Space Junk Problem Detailed

Space Junk Problem Detailed
Each dot represents a bit of known space junk that's at least 4 inches (10 cm) in low-Earth orbit, where the space station and shuttles roam. In total, some 19,000 manmade objects this size or bigger orbit Earth as of July 2009; most are in low-Earth orbit. Countless smaller objects are also circling the planet. (Image credit: NASA/Orbital Debris Program Office.)


It's not as bad as it looks, NASA says.

New images depict man-made objects bigger than 4 inches (10 cm) orbiting Earth, and there are a bunch of them -- some 19,000 by the latest count.

NASA released the illustrated representations of space junk today based on the latest data and analysis from the U.S. Space Surveillance Network and the space agency's Orbital Debris Program Office.

As with previous depictions, it looks like a mess. But in a statement, NASA said the situation is not as dire as it may appear, even though each year brings more flotsam into the mix.

"The dots are not to scale, and space is a very big place," the statement reads. "Collisions between large objects are fairly rare. The orbit of each piece is well known. If any debris comes into the path of an operating NASA satellite, flight controllers will maneuver the satellite out of harm’s way."

Just this week, space shuttle Discovery was forced to dodge a piece of orbital trash as its astronaut crew prepared to come home. Also this week, a piece of Chinese satellite debris was expected to pass by the space station twice early Wednesday, but never came anywhere near the orbiting laboratory. Last week, a massive chunk of a 3-year-old European rocket buzzed the space station while the shuttle was docked there, zipping past about 1.3 miles (3 km) ahead of the station; it posed zero risk of impact, Mission Control said.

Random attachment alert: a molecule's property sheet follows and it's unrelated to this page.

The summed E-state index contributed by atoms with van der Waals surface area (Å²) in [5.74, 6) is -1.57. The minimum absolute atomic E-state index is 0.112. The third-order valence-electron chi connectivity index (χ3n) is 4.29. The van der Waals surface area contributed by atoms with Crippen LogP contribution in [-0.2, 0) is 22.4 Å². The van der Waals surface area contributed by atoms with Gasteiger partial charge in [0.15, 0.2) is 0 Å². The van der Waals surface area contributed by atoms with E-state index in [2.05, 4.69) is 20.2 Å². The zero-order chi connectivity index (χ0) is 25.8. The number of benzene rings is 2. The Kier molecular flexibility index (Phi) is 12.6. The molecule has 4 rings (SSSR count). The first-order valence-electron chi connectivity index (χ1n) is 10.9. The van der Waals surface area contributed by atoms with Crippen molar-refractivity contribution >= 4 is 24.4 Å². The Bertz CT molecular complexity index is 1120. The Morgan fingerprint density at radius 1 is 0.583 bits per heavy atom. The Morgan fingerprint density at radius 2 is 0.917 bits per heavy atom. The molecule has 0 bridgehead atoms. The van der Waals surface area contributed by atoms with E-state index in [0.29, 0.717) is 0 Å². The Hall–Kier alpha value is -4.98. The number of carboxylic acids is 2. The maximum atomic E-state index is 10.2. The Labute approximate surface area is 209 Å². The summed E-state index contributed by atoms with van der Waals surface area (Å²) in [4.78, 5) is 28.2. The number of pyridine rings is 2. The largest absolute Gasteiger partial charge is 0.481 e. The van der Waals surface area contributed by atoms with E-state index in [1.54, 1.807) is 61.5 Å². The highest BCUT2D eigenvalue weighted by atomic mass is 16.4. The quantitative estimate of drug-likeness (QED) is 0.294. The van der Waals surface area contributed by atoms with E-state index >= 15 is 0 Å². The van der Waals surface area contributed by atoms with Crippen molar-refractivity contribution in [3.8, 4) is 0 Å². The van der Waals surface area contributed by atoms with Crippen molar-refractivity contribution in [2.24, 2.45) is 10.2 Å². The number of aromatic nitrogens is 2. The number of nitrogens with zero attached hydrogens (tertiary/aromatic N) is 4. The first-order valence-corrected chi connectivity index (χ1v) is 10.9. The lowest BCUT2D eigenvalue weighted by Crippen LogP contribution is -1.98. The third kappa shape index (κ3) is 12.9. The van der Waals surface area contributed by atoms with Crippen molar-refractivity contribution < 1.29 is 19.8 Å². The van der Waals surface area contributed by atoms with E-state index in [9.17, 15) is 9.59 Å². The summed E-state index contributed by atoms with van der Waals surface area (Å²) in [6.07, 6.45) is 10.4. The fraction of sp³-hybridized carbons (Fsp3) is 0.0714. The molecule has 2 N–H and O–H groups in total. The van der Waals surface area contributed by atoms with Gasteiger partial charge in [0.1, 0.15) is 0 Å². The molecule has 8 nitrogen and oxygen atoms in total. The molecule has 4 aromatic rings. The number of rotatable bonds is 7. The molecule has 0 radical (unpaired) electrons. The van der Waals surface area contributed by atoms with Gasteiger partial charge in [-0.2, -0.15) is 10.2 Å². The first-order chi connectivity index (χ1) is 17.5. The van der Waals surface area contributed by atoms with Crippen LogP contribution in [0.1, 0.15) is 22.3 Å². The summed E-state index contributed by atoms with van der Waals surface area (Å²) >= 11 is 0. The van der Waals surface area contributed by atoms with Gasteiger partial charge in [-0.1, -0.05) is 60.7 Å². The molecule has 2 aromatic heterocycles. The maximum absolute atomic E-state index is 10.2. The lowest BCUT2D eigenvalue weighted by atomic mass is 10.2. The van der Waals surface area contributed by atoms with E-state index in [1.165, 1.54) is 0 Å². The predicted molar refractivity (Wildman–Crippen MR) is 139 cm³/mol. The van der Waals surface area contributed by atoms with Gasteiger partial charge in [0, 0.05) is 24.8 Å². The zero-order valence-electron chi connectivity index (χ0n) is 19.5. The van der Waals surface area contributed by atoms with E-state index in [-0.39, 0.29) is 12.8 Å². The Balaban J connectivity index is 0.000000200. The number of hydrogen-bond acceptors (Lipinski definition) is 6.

And as of May 2009, satellites in NASA’s Earth Observing System had been maneuvered three times to avoid orbital debris.

But collisions do happen, and they make matters worse, scattering fresh plumes of debris into orbit.

On Feb. 11 this year, a U.S. communications satellite owned by the private company Iridium collided with a non-functioning Russian satellite. The collision destroyed both satellites and created a field of debris that endangers other orbiting satellites, NASA states.

The risk is well recognized by the agency.

"The threat posed by orbital debris to the reliable operation of space systems will continue to grow unless the sources of space debris are brought under control," NASA's chief orbital debris scientist Nicholas Johnson told the House Space and Aeronautics Subcommittee in Washington, D.C. in April.

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